The Caribe (pronounced cah-REE-bay) is a small, light yellow chile named for the native tribe of the Caribbean islands. They are a variety of yellow wax peppers that originate in the Caribbean, and grew in popularity throughout Central America during the Columbus period. They are known in Spanish as chile guero, or blond chile. The term chile guero refers to several different types of chiles depending on the region. In the north of Mexico, the chile guero is a Caribe, but in central Mexico, it refers to the calaro chile. All yellow wax pepper varieties are very similar, in that they have light yellow, waxy skin and they are generally quite a bit spicier than the jalapeño. Caribes range in heat from a tame 5,000 Scoville units to an intense 15,000. Generally, the spiciness of a pepper can be determined by its shape and size. The smaller and skinnier a Caribe is, the spicier it is likely to be. This is not always true, but often times, smaller peppers have a higher concentration of capsaicin and will be spicier.
Caribe chiles can be used in any application that calls for jalapeños or Fresnos, especially when a little more heat is desired. Mole and chili are popular applications for the Caribe pepper. Other great uses include salsa, spicy cornbread, and it can even be used to spice up ice cream and sherbet. Fresh Caribes can bring some heat to soups, salads and casseroles. Caribes also lend themselves to pickling, and can often be found canned. They are sometimes found dried and crushed, especially in specialty spice shops.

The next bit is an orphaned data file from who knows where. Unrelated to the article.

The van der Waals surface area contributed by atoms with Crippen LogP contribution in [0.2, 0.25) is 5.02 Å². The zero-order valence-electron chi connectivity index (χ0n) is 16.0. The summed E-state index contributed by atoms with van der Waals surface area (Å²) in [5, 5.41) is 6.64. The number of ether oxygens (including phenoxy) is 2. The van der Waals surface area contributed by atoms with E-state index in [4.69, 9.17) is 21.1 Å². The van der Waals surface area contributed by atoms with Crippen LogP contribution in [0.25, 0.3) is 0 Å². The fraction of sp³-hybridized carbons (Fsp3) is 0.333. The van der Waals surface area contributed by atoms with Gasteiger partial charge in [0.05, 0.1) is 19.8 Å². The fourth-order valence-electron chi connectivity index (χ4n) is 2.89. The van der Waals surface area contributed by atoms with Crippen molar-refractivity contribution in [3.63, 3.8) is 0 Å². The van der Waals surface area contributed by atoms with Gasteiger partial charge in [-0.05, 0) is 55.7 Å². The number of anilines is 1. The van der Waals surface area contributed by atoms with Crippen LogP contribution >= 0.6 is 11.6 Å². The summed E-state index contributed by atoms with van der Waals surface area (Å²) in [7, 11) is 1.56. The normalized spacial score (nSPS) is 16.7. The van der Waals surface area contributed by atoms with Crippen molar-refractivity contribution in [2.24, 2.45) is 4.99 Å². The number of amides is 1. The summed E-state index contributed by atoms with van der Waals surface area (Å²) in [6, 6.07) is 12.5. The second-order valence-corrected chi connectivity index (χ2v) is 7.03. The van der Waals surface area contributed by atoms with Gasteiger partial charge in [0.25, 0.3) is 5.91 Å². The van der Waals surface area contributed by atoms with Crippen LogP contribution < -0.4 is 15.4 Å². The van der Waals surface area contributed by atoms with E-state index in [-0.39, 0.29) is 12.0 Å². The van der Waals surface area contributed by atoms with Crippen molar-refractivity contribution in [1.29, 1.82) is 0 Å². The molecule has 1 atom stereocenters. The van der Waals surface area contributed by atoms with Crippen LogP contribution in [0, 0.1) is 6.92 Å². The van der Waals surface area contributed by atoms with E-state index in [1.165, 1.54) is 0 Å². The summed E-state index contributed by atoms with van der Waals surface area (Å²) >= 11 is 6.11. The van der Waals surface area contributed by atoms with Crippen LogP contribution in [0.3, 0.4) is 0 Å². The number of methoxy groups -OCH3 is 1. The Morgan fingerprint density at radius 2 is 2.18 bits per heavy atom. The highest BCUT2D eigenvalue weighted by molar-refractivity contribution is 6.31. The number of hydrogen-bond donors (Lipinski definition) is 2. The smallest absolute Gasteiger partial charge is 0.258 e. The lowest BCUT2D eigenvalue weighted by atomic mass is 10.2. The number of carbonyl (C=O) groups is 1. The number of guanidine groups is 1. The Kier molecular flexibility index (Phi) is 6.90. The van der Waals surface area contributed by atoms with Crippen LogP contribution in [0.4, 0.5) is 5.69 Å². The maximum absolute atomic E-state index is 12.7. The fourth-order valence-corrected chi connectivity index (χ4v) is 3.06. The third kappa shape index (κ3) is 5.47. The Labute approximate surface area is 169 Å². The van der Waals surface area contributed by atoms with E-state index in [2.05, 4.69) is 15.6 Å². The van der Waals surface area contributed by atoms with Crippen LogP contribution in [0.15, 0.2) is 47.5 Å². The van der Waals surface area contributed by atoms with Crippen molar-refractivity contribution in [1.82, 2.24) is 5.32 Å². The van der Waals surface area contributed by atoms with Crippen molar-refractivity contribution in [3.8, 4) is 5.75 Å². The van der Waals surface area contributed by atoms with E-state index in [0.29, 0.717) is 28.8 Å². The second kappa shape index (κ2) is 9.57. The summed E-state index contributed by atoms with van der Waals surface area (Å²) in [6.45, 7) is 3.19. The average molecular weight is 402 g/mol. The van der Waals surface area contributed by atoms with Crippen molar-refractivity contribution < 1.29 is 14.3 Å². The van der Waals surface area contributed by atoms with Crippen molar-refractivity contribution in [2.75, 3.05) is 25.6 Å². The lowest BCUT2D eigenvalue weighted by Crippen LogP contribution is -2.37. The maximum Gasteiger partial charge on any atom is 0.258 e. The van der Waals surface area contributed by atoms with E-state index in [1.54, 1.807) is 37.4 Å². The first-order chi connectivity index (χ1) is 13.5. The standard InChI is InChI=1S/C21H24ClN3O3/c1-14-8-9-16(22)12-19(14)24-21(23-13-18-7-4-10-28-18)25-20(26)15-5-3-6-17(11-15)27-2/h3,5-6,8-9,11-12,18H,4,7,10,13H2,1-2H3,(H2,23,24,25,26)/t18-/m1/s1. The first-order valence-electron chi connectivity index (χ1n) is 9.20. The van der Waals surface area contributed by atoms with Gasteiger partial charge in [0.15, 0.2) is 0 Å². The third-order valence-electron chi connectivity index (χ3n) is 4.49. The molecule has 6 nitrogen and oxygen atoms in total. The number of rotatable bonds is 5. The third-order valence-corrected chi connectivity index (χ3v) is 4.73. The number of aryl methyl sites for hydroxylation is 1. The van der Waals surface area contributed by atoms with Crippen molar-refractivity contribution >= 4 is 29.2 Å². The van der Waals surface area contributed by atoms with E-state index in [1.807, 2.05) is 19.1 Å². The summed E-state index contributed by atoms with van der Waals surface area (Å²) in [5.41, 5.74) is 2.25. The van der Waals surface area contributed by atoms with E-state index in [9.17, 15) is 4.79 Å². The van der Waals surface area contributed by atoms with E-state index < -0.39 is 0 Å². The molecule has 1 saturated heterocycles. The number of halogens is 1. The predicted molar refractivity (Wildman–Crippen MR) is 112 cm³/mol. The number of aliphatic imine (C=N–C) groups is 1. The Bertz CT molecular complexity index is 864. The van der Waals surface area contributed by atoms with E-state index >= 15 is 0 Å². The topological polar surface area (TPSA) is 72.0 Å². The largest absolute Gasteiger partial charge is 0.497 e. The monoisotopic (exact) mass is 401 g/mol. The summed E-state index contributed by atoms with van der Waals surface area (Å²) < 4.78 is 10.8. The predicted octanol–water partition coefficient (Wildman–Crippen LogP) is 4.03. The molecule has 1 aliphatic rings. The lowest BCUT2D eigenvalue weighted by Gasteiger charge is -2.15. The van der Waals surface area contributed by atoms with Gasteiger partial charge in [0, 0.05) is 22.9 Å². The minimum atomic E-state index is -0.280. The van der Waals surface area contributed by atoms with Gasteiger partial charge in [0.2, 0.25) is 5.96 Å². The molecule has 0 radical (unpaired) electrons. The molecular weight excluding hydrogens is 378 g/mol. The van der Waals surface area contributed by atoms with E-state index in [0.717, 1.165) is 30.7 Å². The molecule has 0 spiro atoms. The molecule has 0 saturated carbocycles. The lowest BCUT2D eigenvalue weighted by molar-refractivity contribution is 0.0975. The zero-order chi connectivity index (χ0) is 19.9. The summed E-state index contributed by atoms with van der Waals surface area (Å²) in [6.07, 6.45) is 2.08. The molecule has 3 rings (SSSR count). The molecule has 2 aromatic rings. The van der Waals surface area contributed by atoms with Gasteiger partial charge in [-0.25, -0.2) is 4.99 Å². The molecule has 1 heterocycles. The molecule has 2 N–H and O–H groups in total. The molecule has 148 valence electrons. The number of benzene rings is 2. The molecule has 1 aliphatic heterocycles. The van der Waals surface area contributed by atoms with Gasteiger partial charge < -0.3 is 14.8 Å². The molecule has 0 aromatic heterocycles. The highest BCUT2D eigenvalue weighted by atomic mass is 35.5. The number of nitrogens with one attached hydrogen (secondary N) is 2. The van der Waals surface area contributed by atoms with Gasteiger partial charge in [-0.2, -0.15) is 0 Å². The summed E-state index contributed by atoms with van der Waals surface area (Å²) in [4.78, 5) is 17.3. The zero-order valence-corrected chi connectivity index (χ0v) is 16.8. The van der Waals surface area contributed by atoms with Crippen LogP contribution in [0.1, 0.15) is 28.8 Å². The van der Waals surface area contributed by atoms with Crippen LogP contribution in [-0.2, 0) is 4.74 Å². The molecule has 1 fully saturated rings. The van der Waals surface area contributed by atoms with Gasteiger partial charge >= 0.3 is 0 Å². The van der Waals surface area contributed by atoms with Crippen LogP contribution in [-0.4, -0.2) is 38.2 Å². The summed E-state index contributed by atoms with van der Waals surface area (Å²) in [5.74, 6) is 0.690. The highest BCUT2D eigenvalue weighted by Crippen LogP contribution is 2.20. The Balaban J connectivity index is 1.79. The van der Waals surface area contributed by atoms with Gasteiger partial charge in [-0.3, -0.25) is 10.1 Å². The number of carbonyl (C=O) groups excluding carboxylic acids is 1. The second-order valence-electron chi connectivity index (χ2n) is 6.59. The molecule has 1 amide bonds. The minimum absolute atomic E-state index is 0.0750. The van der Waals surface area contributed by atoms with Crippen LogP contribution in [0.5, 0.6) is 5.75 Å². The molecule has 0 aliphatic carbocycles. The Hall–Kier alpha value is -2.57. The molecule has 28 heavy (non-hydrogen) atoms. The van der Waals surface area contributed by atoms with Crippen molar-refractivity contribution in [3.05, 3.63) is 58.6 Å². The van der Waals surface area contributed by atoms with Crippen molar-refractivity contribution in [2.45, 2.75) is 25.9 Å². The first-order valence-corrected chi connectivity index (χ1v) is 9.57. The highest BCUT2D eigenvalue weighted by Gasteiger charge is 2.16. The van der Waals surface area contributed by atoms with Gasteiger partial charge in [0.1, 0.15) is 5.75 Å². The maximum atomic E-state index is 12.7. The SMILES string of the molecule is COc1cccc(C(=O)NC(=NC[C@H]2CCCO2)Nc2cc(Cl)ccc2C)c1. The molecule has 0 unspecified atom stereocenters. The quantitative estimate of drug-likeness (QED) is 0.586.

When selecting Caribe chiles, pick ones with smooth, firm skin with a waxy sheen. Store Caribes either in the refrigerator for about one week. When the pepper becomes wrinkly and soft to the touch, it is no longer good and should be thrown away. When preparing Caribes, first remove the stem by slicing off the cap of the pepper. If less heat is desired, remove the seeds and membranes from the peppers before using the pepper. To do this, slice the pepper lengthwise, and then scrape out the membranes and seeds with a spoon and discard. It is always important to remember to thoroughly wash your hands after working with spicy peppers before touching your eyes, face or other sensitive body parts, as the oils from the pepper can cause serious irritation. Further, it is advisable that, when dealing with peppers that are spicier than jalapeños to wear disposable latex gloves.